1. Outrage

    owt′rāj, n. violence beyond measure: excessive abuse: wanton mischief.—v.t. to treat with excessive abuse: to injure by violence, esp. to violate, to ravish.—v.i. to be guilty of outrage.—adj. Outrā′geous, violent: furious: turbulent: atrocious: enormous, immoderate.—adv. Outrā′geously.—n. Outrā′geousness. [O. Fr. oultrage (mod. outrage)—Low L. ultragium—L. ultra, beyond.]

Suggested Resources

  1. outrage

    Song lyrics by outrage -- Explore a large variety of song lyrics performed by outrage on the Lyrics.com website.

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How to pronounce outrage?

How to say outrage in sign language?


  1. Chaldean Numerology

    The numerical value of outrage in Chaldean Numerology is: 1

  2. Pythagorean Numerology

    The numerical value of outrage in Pythagorean Numerology is: 6

Examples of outrage in a Sentence

  1. Jake Sullivan:

    We intend to very directly communicate with the Iranians about the complete and utter outrage -- the humanitarian catastrophe that is the unjust, unlawful detention of American citizens in Iran, we have begun to communicate with the Iranians on this issue, yes, and we will continue to do so as we go forward.

  2. Michael Signer:

    There is a difference between demagogues and demagogic behavior, everything he has been doing has been at the level of him benefiting from controversy. There's a propagandistic element to it. He knows how to outrage people for his own benefit, and he's done that his whole career.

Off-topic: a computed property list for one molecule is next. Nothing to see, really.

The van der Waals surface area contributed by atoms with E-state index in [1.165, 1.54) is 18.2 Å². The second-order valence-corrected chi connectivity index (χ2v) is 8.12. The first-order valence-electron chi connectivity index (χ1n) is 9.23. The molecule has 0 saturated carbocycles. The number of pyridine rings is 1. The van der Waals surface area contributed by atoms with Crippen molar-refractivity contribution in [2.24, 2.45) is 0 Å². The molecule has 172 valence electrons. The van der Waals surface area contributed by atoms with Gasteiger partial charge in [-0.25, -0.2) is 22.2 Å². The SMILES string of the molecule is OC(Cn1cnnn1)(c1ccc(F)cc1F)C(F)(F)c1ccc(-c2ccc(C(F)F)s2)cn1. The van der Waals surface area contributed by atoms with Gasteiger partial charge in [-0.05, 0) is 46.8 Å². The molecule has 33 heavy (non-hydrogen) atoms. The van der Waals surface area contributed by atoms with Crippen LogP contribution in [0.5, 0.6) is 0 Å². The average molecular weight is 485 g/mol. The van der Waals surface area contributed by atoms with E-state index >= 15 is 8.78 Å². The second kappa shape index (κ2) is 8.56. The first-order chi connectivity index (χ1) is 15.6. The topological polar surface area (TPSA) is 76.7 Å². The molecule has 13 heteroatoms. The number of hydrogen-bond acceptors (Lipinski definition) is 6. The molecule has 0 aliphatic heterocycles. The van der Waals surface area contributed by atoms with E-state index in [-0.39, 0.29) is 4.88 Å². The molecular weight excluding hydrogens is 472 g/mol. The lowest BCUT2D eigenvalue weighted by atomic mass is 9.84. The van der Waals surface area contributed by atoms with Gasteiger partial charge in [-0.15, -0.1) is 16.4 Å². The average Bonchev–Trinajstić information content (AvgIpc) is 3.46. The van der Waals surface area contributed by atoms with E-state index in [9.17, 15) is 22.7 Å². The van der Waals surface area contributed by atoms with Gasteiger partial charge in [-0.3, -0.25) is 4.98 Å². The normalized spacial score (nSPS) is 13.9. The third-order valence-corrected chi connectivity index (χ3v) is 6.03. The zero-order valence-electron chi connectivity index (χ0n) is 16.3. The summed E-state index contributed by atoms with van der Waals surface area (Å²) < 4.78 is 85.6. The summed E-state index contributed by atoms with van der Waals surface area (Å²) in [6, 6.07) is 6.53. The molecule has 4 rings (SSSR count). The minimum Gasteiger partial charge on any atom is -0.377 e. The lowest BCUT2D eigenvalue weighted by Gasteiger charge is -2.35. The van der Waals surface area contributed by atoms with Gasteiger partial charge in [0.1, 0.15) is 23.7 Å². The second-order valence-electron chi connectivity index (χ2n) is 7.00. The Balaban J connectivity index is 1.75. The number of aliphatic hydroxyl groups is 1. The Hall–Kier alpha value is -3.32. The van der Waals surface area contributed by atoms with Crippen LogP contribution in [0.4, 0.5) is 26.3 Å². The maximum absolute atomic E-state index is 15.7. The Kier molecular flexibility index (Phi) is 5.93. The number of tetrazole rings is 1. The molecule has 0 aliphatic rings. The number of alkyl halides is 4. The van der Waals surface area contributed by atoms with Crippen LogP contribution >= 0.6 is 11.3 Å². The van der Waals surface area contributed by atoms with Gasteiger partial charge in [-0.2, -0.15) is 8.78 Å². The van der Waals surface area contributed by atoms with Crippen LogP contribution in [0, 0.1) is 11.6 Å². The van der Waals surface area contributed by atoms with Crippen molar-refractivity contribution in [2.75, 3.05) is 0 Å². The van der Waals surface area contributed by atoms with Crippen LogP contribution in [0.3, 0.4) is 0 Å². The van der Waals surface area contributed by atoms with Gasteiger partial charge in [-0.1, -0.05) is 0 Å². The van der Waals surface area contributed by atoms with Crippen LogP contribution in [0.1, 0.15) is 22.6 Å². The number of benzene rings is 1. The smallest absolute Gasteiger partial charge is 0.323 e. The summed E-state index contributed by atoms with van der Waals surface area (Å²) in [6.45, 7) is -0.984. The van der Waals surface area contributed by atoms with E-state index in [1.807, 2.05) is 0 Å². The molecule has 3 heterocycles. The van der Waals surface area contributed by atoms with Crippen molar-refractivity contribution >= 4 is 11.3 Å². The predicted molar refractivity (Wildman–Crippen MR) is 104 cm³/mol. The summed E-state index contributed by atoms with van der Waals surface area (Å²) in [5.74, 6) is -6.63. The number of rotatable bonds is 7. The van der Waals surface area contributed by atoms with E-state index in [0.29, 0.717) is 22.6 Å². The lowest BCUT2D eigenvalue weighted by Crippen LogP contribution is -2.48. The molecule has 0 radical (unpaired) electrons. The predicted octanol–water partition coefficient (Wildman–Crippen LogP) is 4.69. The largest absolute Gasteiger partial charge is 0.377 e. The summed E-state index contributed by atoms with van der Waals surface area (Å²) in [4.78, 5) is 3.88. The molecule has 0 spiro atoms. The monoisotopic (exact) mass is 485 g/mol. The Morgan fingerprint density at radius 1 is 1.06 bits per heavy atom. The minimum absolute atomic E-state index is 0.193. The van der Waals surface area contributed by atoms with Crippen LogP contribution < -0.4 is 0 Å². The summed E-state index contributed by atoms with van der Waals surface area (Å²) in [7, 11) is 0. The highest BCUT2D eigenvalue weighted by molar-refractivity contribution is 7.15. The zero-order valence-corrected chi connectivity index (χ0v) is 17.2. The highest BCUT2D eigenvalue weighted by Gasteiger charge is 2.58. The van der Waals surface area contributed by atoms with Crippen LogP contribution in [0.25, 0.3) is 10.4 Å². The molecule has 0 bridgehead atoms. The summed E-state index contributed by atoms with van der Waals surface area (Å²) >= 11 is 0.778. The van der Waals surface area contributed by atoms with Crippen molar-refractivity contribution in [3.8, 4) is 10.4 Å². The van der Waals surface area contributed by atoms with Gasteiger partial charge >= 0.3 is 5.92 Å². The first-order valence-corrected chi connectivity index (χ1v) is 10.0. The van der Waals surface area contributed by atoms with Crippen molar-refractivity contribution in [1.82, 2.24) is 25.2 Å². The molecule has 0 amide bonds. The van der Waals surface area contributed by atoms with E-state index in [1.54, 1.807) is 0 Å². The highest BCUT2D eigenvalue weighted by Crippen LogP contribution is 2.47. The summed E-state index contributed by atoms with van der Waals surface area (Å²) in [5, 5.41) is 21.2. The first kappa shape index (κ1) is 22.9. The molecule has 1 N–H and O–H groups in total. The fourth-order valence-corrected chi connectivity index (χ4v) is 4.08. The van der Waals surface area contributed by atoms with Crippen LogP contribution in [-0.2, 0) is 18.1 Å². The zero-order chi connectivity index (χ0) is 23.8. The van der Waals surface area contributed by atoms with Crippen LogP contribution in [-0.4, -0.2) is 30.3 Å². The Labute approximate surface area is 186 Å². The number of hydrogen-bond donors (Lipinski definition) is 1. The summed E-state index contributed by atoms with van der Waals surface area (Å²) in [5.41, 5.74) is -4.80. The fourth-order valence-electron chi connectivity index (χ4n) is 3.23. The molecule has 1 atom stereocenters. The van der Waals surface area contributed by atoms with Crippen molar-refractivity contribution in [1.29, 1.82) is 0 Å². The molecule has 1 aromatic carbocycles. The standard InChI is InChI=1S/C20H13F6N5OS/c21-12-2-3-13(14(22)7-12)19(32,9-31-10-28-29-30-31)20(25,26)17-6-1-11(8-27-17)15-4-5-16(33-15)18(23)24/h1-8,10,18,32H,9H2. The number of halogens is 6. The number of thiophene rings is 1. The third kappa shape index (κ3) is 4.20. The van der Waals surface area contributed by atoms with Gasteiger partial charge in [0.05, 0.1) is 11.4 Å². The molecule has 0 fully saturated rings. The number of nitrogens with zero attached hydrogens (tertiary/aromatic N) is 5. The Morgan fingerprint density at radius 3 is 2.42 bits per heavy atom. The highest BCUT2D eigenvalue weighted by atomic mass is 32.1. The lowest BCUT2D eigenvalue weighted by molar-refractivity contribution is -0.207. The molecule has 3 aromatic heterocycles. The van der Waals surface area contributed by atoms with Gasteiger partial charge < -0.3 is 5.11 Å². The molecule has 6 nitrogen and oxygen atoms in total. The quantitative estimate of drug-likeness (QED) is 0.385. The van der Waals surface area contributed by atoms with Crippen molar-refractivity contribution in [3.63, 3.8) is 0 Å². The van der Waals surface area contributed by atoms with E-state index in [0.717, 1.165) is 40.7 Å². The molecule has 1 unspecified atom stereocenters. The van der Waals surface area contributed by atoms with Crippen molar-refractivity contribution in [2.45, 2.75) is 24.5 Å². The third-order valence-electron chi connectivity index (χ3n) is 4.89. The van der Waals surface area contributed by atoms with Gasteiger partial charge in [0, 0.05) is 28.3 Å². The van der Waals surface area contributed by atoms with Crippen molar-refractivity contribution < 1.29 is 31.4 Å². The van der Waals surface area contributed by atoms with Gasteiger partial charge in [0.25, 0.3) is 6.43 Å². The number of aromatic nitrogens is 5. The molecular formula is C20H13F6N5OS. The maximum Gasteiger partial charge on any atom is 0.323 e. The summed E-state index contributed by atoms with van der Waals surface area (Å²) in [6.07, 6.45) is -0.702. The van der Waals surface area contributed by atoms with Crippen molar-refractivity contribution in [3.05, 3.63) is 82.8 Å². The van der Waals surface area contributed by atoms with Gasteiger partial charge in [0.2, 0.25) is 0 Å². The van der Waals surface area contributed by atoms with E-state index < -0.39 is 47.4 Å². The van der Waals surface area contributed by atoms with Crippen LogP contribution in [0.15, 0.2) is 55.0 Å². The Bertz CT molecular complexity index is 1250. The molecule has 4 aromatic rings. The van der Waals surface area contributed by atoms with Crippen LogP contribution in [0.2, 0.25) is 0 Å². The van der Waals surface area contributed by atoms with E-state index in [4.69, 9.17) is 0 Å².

3. Gina Duncan:

    There hasn't been enough general outrage about the number of murders of our community.

  4. Ami Bera:

    This disturbing crime is an outrage that goes against everything we stand for as a nation of immigrants, xenophobia and racism have no place in America, and we as a nation need to stand up to these hate crimes -- starting with the President.

  5. President Barack Obama:

    There are certain crimes that are so beyond the pale that I understand society's need to express its outrage, so I have not traditionally been opposed to the death penalty in theory. But in practice it's deeply troubling.

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Translations for outrage

From our Multilingual Translation Dictionary

  • ultratge, indignació, ràbia, atrocitat, indignarCatalan, Valencian
  • Frevel, Schandtat, Wut, Rage, Beleidigung, Gräueltat, Schande, UntatGerman
  • οργή, αίσχος, ωμότητα, καταισχύνω, έκτροπο, αγριότητα, προσβολή, προσβάλλωGreek
  • atrocidad, rabia, indignar, cólera, atropello, desafuero, indignación, ultrajeSpanish
  • خشمPersian
  • offense, outrage, colère, rage, indignerFrench
  • sdegno, indignazione, oltraggiare, oltraggioItalian
  • 憤怒, 激怒, 乱暴, 暴行, 憤慨, 非道Japanese
  • flagitiumLatin
  • belediging, wandaad, woede, razernijDutch
  • atrocidade, raiva, ultrajePortuguese
  • ultragia, furie, atrocitate, mânie, ultrajRomanian
  • возмутительный поступок, негодование, злодеяние, акт произвола, произвол, грубое нарушение, безобразие, ярость, гнев, беспределRussian
  • దురాగతముTelugu
  • ข่มขืนThai
  • نفرتUrdu
  • xúc phạmVietnamese

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"outrage." Definitions.net. STANDS4 LLC, 2023. Web. 7 Jun 2023. <https://www.definitions.net/definition/outrage>.